What wasn't reported was that this institution has had problems before, including a fight two years ago that turned into a melee involving 200 inmates.
At 9 p.m. Monday, about 400 inmates refused to leave the recreation yard and return to their cells. It took about 3 1/2 hours and the use of "approved, non-lethal chemical agents" to bring the situation under control and get the inmates back into their housing units, Grant said.
On Tuesday morning, officials were trying to determine what prompted the inmates to refuse to leave the recreation yard, said facility spokeswoman Rose Thompson. She said officials from the Texas Department of Criminal Justice were on site as well to investigate.
"We're searching out those who instigated the disturbance," TDCJ spokeswoman Michelle Lyons said.
She said those found to be instigators will be transferred to other facilities and the findings of their investigation will be turned over to prosecutors for possible charges.
Corrections Corp., based in Nashville, Tenn., called in special response teams from Mineral Wells and neighboring facilities to help control the scene as about two dozen inmates refused to cooperate late Monday. The holdouts threw rocks, broke glass and tried to destroy property before they were brought under control, Grant said.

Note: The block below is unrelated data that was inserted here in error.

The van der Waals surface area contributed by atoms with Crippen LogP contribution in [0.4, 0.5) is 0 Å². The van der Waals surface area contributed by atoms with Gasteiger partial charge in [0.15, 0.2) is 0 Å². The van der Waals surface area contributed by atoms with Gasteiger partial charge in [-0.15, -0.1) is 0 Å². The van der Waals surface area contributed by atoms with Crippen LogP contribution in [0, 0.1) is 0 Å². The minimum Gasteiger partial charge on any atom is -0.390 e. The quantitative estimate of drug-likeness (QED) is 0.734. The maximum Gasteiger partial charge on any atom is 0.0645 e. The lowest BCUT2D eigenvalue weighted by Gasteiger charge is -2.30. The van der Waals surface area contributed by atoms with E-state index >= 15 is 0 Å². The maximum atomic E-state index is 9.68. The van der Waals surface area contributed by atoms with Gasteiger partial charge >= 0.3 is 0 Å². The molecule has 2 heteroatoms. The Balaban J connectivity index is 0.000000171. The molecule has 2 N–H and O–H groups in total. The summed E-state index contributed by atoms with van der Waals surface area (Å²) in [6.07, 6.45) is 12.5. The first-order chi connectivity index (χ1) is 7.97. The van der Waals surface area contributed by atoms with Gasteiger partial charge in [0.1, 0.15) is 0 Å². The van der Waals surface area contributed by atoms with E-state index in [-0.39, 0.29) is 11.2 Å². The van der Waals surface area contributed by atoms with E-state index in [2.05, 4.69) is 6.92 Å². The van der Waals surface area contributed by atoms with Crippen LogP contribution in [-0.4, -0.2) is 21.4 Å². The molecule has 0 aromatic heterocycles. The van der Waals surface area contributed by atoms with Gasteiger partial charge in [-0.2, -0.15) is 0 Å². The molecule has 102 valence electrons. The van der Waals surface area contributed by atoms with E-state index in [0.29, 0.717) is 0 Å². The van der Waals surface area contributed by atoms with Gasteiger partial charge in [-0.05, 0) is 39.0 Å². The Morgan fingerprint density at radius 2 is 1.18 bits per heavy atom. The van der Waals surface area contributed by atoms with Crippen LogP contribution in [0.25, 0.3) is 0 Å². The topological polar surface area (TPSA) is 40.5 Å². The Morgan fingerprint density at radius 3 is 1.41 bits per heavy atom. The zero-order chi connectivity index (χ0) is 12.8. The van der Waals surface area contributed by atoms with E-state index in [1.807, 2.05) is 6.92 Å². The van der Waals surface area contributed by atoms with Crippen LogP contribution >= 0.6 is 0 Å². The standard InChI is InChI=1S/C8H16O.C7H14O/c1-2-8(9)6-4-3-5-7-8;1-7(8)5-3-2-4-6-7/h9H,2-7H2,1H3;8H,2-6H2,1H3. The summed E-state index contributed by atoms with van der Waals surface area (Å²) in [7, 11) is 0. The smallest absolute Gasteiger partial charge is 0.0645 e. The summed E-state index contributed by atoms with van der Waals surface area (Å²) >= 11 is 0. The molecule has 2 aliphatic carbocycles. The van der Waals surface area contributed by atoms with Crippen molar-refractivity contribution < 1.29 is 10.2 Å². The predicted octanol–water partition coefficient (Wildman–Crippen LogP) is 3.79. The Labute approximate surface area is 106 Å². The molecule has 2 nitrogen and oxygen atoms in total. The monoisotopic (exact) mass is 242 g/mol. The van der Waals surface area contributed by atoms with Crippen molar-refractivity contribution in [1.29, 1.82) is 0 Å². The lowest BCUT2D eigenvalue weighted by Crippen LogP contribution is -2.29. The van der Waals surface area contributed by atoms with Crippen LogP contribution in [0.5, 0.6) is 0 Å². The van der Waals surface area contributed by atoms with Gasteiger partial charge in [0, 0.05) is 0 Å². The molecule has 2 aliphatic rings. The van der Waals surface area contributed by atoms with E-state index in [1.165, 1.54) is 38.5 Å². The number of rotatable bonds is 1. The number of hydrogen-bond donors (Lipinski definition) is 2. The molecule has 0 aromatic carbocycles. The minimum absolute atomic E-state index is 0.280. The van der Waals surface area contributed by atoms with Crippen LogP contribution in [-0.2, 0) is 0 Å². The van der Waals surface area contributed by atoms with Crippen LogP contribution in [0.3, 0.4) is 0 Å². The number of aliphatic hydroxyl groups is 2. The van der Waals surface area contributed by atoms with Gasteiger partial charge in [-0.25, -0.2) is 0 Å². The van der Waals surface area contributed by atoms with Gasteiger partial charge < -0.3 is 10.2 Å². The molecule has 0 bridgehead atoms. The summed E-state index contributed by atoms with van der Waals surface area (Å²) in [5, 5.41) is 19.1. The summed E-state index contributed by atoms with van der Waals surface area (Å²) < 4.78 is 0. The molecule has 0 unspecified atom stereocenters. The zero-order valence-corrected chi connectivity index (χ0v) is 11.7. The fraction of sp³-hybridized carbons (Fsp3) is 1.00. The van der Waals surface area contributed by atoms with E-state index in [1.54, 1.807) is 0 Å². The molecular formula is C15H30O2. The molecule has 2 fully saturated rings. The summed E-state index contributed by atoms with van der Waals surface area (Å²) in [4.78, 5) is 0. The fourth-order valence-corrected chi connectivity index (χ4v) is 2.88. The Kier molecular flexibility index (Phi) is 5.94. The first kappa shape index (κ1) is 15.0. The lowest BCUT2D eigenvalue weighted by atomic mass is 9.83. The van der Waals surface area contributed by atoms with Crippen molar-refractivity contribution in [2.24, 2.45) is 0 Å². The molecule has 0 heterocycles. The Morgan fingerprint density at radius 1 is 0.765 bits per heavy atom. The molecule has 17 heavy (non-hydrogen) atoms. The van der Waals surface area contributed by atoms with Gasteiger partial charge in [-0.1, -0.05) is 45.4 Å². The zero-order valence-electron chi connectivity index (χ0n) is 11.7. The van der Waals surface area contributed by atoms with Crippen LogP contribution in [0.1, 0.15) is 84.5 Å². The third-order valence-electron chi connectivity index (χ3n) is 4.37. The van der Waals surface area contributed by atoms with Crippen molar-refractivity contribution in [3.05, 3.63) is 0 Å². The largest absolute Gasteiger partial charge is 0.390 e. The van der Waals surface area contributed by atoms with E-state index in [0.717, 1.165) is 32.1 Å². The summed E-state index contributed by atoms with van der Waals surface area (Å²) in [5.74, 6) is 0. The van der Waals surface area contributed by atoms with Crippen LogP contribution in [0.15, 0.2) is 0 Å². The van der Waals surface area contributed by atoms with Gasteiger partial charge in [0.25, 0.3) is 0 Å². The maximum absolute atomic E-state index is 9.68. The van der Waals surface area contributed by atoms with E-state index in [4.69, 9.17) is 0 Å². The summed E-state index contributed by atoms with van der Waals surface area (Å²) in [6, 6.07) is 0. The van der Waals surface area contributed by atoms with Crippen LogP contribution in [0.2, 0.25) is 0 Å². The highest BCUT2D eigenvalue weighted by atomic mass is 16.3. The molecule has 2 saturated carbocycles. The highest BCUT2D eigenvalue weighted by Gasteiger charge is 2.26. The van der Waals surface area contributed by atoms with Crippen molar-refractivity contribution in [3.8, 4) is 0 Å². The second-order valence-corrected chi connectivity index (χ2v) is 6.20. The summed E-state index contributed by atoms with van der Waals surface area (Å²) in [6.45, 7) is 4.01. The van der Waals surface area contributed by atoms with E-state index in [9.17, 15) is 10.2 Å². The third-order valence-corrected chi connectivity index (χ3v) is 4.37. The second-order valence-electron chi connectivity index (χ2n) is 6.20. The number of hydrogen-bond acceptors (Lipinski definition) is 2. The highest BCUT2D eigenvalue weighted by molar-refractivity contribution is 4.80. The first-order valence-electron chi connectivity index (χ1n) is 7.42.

Mineral Wells police Capt. Mike McAllester said a report came in about 9:15 p.m. of "out of control inmates" at the facility, 40 miles west of Fort Worth.
About 30 officers from Mineral Wells and surrounding agencies set up a perimeter outside the prison's gates to secure the area, McAllester said. From the outer gates, he saw fires set within the facility but they appeared to burn out, he said.
Part of it could also be the parole board's fault. As I've mentioned previously, this is supposed to be where offenders spend time preparing to be released on parole. But Parole Board Chair Rissie Owens refuses to abide by that convention, so it's just become a regular old prison. Perhaps setting expectations which are then repeatedly dashed contributes to the apparent, repeated problems there. Maybe that's something they should discuss at the annual meeting of the parole board tomorrow?
UPDATE: More from Texas Prison Bidness